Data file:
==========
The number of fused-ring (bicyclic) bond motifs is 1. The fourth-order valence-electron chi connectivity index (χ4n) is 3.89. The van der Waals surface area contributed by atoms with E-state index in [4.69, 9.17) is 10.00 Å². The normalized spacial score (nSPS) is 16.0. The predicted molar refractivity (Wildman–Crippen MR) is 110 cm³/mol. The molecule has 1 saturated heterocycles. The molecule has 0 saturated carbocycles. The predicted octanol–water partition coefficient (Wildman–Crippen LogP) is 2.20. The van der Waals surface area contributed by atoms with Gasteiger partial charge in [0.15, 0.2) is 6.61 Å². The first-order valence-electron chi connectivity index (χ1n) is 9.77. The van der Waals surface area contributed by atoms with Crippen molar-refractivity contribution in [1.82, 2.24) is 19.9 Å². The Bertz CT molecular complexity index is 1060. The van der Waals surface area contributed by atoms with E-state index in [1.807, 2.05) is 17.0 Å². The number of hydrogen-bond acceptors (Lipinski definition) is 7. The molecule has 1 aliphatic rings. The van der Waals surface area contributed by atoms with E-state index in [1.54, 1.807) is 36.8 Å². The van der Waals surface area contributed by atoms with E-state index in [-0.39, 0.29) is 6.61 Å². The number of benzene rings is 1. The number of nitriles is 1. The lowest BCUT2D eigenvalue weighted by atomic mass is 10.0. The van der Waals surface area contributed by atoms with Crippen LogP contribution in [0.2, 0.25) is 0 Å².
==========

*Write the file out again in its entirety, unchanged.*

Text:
The number of fused-ring (bicyclic) bond motifs is 1. The fourth-order valence-electron chi connectivity index (χ4n) is 3.89. The van der Waals surface area contributed by atoms with E-state index in [4.69, 9.17) is 10.00 Å². The normalized spacial score (nSPS) is 16.0. The predicted molar refractivity (Wildman–Crippen MR) is 110 cm³/mol. The molecule has 1 saturated heterocycles. The molecule has 0 saturated carbocycles. The predicted octanol–water partition coefficient (Wildman–Crippen LogP) is 2.20. The van der Waals surface area contributed by atoms with Gasteiger partial charge in [0.15, 0.2) is 6.61 Å². The first-order valence-electron chi connectivity index (χ1n) is 9.77. The van der Waals surface area contributed by atoms with Crippen molar-refractivity contribution in [1.82, 2.24) is 19.9 Å². The Bertz CT molecular complexity index is 1060. The van der Waals surface area contributed by atoms with E-state index in [1.807, 2.05) is 17.0 Å². The number of hydrogen-bond acceptors (Lipinski definition) is 7. The molecule has 1 aliphatic rings. The van der Waals surface area contributed by atoms with E-state index in [1.54, 1.807) is 36.8 Å². The van der Waals surface area contributed by atoms with E-state index in [-0.39, 0.29) is 6.61 Å². The number of benzene rings is 1. The number of nitriles is 1. The lowest BCUT2D eigenvalue weighted by atomic mass is 10.0. The van der Waals surface area contributed by atoms with Crippen LogP contribution in [0.2, 0.25) is 0 Å².